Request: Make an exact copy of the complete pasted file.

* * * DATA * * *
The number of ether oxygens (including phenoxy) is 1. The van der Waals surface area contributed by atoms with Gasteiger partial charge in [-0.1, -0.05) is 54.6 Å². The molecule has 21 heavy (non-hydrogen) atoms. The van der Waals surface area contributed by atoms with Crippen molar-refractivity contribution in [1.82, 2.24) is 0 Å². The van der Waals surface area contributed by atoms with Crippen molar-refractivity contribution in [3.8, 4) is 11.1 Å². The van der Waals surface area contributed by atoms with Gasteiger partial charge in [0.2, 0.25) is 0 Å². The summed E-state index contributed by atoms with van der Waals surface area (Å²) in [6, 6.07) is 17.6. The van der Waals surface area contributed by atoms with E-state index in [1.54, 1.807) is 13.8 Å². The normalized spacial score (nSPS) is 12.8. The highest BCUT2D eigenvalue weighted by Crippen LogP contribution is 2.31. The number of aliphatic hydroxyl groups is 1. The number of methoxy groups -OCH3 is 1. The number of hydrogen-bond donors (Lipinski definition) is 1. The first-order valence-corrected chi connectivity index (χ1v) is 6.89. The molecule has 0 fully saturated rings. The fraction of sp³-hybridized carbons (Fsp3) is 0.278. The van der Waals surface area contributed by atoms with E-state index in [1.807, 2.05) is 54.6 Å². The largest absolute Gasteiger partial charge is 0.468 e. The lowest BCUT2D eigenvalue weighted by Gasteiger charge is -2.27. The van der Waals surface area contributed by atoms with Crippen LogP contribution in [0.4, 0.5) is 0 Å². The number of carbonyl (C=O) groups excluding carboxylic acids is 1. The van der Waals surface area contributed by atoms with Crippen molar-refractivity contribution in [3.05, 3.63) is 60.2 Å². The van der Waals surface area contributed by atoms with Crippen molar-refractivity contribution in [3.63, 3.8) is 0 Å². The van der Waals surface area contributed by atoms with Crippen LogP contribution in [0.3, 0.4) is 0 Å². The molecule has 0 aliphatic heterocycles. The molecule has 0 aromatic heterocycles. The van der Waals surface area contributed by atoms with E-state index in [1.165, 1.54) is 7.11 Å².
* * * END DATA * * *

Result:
The number of ether oxygens (including phenoxy) is 1. The van der Waals surface area contributed by atoms with Gasteiger partial charge in [-0.1, -0.05) is 54.6 Å². The molecule has 21 heavy (non-hydrogen) atoms. The van der Waals surface area contributed by atoms with Crippen molar-refractivity contribution in [1.82, 2.24) is 0 Å². The van der Waals surface area contributed by atoms with Crippen molar-refractivity contribution in [3.8, 4) is 11.1 Å². The van der Waals surface area contributed by atoms with Gasteiger partial charge in [0.2, 0.25) is 0 Å². The summed E-state index contributed by atoms with van der Waals surface area (Å²) in [6, 6.07) is 17.6. The van der Waals surface area contributed by atoms with E-state index in [1.54, 1.807) is 13.8 Å². The normalized spacial score (nSPS) is 12.8. The highest BCUT2D eigenvalue weighted by Crippen LogP contribution is 2.31. The number of aliphatic hydroxyl groups is 1. The number of methoxy groups -OCH3 is 1. The number of hydrogen-bond donors (Lipinski definition) is 1. The first-order valence-corrected chi connectivity index (χ1v) is 6.89. The molecule has 0 fully saturated rings. The fraction of sp³-hybridized carbons (Fsp3) is 0.278. The van der Waals surface area contributed by atoms with E-state index in [1.807, 2.05) is 54.6 Å². The largest absolute Gasteiger partial charge is 0.468 e. The lowest BCUT2D eigenvalue weighted by Gasteiger charge is -2.27. The van der Waals surface area contributed by atoms with Crippen LogP contribution in [0.4, 0.5) is 0 Å². The number of carbonyl (C=O) groups excluding carboxylic acids is 1. The van der Waals surface area contributed by atoms with Crippen molar-refractivity contribution in [3.05, 3.63) is 60.2 Å². The van der Waals surface area contributed by atoms with Crippen molar-refractivity contribution in [3.63, 3.8) is 0 Å². The van der Waals surface area contributed by atoms with Crippen LogP contribution in [0.3, 0.4) is 0 Å². The molecule has 0 aliphatic heterocycles. The molecule has 0 aromatic heterocycles. The van der Waals surface area contributed by atoms with E-state index in [1.165, 1.54) is 7.11 Å².